It’s ironic that, as we observe another “National Save for Retirement Week,” the retirement system we have in this country isn’t really a “system” at all.
A system implies multiple parts that seamlessly work together to complete processes leading to a goal. The U.S. retirement system has all the parts it needs to help plan sponsors and participants achieve their objectives—but the parts are missing the connections they need to run smoothly and operate at their full potential. In other words, our retirement system has a lot of stations, but no trains to connect them.
One sure-fire path for plan participants to reach their goal of a financially secure retirement is to keep their savings invested in the retirement system throughout their working lives. As it is not practical to expect participants to spend their entire working careers at one company with a 401(k) plan, this involves a two-pronged approach whenever participants change jobs —never cashing out, and rolling savings into current-employer plans. Both of these tactics benefit sponsors as well as participants, but the lack of train connections among the various stations of the retirement system (frictionless portability) ensures that too many participants continue to cash out and/or strand their retirement accounts upon changing jobs.
This diagram of DIY plan-to-plan portability is perhaps one of the most powerful demonstrations of why so many participants find cashing out or stranding their accounts the easiest option at the point of job-change. The process of completing a roll-in is so complex, time-consuming and expensive that participants, if not offered assistance from sponsors and record-keepers, actually find it more convenient to cash out or strand their hard-earned savings rather than consolidate them into their current-employer plans. Stretching our metaphor, it’s like asking passengers to walk between train stations, rather than providing them with a faster means of transportation.
A study of mobile workforce behaviors conducted last year by Boston Research Technologies found that the roll-in process lasted over two months from beginning to end for 27% of participants who had completed one. According to the study, participant expectations were that completing a roll-in would require them to spend 19 hours of personal time, on average. Respondents also indicated that their time is worth a lot—36% of participants said they value the personal time they would have to dedicate to a roll-in at between $100 and $500 (and 6% valued it at more than $5,000).
The study found that 32.8% of participants left their savings in their prior-employer plans when changing jobs, and after looking at the DIY plan-to-plan portability diagram, can you blame them?
It doesn’t have to be this way. The Plan Sponsor Council of America’s most recent industry survey, published this past January, reported that 97.6% of defined contribution plans can accept roll-ins of account balances from other plans. Most participants also recognize that rolling in is a better option than cashing out or stranding accounts when changing jobs—the Boston Research Technologies study found that 93% of participants view roll-in assistance as either “an excellent benefit” or “a good benefit” compared to others. Furthermore, 29% of participants would be “very likely” and 34% would be “somewhat likely” to pay any cost if their employer offered a roll-in service in which a specialist would handle nearly all the work.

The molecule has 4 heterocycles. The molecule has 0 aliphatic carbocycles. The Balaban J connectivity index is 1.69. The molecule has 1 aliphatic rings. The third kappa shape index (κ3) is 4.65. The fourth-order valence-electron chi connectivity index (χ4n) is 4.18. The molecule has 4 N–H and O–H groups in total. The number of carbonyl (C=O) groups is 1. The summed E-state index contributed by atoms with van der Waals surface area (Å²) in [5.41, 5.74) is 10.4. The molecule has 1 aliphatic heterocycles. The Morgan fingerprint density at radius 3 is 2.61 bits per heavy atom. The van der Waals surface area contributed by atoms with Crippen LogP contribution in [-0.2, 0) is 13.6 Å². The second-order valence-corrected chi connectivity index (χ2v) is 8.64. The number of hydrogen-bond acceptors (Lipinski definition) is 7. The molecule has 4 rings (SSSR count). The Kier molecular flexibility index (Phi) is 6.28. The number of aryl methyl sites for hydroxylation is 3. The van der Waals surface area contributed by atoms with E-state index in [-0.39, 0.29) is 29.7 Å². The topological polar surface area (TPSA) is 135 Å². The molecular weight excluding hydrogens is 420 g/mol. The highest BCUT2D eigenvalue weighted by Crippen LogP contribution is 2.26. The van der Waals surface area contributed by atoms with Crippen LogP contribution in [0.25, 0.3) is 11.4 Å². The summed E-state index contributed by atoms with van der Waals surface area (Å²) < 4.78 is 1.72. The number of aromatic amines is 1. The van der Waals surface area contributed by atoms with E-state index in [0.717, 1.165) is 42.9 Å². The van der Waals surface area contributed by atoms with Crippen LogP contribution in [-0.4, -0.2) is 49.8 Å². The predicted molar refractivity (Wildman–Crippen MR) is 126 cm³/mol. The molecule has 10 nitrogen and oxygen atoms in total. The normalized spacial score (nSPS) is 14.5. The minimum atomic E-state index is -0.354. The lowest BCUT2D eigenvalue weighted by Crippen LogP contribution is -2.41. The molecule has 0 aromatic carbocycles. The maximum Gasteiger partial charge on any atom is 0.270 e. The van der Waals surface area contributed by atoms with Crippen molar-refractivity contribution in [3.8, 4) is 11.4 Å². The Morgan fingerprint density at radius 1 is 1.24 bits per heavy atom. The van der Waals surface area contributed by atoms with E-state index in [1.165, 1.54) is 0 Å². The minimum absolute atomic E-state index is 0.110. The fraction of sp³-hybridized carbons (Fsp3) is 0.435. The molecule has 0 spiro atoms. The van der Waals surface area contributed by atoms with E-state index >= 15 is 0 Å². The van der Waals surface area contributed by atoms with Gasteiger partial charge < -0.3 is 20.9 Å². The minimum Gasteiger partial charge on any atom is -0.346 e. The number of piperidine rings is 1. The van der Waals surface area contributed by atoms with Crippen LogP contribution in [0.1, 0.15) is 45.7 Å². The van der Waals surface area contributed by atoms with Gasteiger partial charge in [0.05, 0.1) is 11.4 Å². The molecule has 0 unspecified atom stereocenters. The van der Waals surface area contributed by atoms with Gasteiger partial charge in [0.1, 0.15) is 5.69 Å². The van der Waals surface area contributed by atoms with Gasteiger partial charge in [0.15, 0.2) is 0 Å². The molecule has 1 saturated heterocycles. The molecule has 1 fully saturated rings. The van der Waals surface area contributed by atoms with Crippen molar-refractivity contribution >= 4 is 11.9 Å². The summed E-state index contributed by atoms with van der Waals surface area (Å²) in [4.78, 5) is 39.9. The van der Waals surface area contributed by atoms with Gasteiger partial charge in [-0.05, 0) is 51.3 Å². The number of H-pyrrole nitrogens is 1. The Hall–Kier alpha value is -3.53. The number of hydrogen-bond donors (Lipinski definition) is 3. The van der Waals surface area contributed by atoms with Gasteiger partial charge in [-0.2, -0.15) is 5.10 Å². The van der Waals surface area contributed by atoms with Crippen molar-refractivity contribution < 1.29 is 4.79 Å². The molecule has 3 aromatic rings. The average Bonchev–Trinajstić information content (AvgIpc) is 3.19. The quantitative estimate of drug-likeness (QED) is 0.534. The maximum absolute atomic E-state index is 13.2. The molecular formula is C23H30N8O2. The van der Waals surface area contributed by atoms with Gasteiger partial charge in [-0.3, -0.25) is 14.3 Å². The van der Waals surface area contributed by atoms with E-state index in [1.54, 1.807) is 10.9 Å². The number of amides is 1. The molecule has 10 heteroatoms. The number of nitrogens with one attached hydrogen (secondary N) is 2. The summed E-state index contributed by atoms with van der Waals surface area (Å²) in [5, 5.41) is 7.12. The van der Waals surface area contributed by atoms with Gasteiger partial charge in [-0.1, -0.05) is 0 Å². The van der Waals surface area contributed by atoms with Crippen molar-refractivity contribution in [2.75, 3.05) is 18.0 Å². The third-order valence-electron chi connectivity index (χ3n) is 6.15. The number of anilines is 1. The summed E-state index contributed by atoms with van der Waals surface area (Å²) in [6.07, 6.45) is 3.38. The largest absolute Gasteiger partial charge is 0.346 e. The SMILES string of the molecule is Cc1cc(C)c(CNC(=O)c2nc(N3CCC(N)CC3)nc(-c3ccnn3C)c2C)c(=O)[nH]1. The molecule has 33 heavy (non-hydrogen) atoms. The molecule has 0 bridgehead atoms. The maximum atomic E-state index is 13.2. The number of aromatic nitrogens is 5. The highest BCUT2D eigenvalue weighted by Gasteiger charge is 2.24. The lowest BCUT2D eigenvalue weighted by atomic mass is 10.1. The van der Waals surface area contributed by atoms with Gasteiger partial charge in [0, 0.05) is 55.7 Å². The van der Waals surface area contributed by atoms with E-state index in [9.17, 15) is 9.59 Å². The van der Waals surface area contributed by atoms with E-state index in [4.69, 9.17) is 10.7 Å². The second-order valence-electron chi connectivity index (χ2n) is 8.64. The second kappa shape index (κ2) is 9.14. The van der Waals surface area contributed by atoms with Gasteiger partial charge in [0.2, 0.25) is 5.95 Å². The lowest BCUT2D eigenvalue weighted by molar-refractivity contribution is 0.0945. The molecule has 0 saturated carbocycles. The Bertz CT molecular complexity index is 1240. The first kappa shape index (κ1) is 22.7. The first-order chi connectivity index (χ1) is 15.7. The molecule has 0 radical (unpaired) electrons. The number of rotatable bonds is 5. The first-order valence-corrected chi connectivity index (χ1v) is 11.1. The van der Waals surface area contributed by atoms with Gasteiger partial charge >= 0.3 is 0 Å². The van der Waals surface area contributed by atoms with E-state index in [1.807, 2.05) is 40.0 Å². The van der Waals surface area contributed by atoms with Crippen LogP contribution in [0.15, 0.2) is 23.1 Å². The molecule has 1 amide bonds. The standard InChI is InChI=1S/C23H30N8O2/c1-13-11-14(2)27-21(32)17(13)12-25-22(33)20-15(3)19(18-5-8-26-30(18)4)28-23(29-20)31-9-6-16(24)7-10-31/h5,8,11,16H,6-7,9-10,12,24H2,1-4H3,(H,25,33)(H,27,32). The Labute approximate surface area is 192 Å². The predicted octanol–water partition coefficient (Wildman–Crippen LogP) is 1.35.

And yet, in spite of these facts, approximately $74 billion in assets leak out of the retirement system every year, according to the U.S. Government Accountability Office, and 89% of this leakage is attributed to cash-outs. The tracks are there to connect the various stations in the U.S. retirement system—we just need to provide the trains. If most of the plan sponsors and record-keepers implemented the necessary measures to facilitate seamless plan-to-plan portability, including auto portability for accounts with less than $5,000, a far greater number of participants could transport their retirement savings with them from job to job and avoid cashing out, which would significantly increase plans’ average account balances and other key metrics.
The Auto Portability Simulation (APS) that we developed along with Dr. Ricki Ingalls of Texas State University shows what can happen if the U.S. retirement system had high-speed trains to connect the various plans, record-keepers and other stations. Under the primary scenario of the APS, in which a nationwide framework enabling auto portability is enacted over the course of a decade and remains in effect for a generation, cash-outs of 401(k) accounts with balances below $5,000 would decrease by two-thirds. Under this scenario, more than $125 billion in new retirement savings would be generated for the present and next generation of plan participants—and the amount of participants who roll their small-balance 401(k) accounts into their new-employer plans would increase from 200,000 per year today to over 3 million annually.
As we mark this year’s National Save for Retirement Week, plan sponsors and record-keepers should consider what they can do to power the portability trains that can help all U.S. retirement system stakeholders improve their outcomes.